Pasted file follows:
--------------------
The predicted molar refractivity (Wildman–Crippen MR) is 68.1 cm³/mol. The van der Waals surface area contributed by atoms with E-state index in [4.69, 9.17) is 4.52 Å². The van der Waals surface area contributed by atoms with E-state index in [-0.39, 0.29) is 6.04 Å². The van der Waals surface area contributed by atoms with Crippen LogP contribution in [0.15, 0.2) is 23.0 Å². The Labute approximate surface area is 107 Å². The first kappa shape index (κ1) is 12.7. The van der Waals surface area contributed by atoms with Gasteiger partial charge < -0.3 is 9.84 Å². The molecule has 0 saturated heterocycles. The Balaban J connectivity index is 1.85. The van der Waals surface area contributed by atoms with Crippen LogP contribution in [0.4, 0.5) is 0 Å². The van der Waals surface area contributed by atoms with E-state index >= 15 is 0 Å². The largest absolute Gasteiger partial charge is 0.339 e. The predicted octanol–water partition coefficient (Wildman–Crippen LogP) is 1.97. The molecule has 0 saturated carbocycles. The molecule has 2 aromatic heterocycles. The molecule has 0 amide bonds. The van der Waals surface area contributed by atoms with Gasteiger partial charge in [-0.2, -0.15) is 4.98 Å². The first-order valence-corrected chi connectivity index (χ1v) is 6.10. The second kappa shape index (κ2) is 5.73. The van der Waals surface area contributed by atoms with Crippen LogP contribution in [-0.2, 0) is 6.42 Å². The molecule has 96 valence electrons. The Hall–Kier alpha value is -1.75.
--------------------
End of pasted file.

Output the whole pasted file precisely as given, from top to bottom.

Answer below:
The predicted molar refractivity (Wildman–Crippen MR) is 68.1 cm³/mol. The van der Waals surface area contributed by atoms with E-state index in [4.69, 9.17) is 4.52 Å². The van der Waals surface area contributed by atoms with E-state index in [-0.39, 0.29) is 6.04 Å². The van der Waals surface area contributed by atoms with Crippen LogP contribution in [0.15, 0.2) is 23.0 Å². The Labute approximate surface area is 107 Å². The first kappa shape index (κ1) is 12.7. The van der Waals surface area contributed by atoms with Gasteiger partial charge < -0.3 is 9.84 Å². The molecule has 0 saturated heterocycles. The Balaban J connectivity index is 1.85. The van der Waals surface area contributed by atoms with Crippen LogP contribution in [0.4, 0.5) is 0 Å². The van der Waals surface area contributed by atoms with E-state index >= 15 is 0 Å². The largest absolute Gasteiger partial charge is 0.339 e. The predicted octanol–water partition coefficient (Wildman–Crippen LogP) is 1.97. The molecule has 0 saturated carbocycles. The molecule has 2 aromatic heterocycles. The molecule has 0 amide bonds. The van der Waals surface area contributed by atoms with Gasteiger partial charge in [-0.2, -0.15) is 4.98 Å². The first-order valence-corrected chi connectivity index (χ1v) is 6.10. The second kappa shape index (κ2) is 5.73. The van der Waals surface area contributed by atoms with Crippen LogP contribution in [-0.2, 0) is 6.42 Å². The molecule has 96 valence electrons. The Hall–Kier alpha value is -1.75.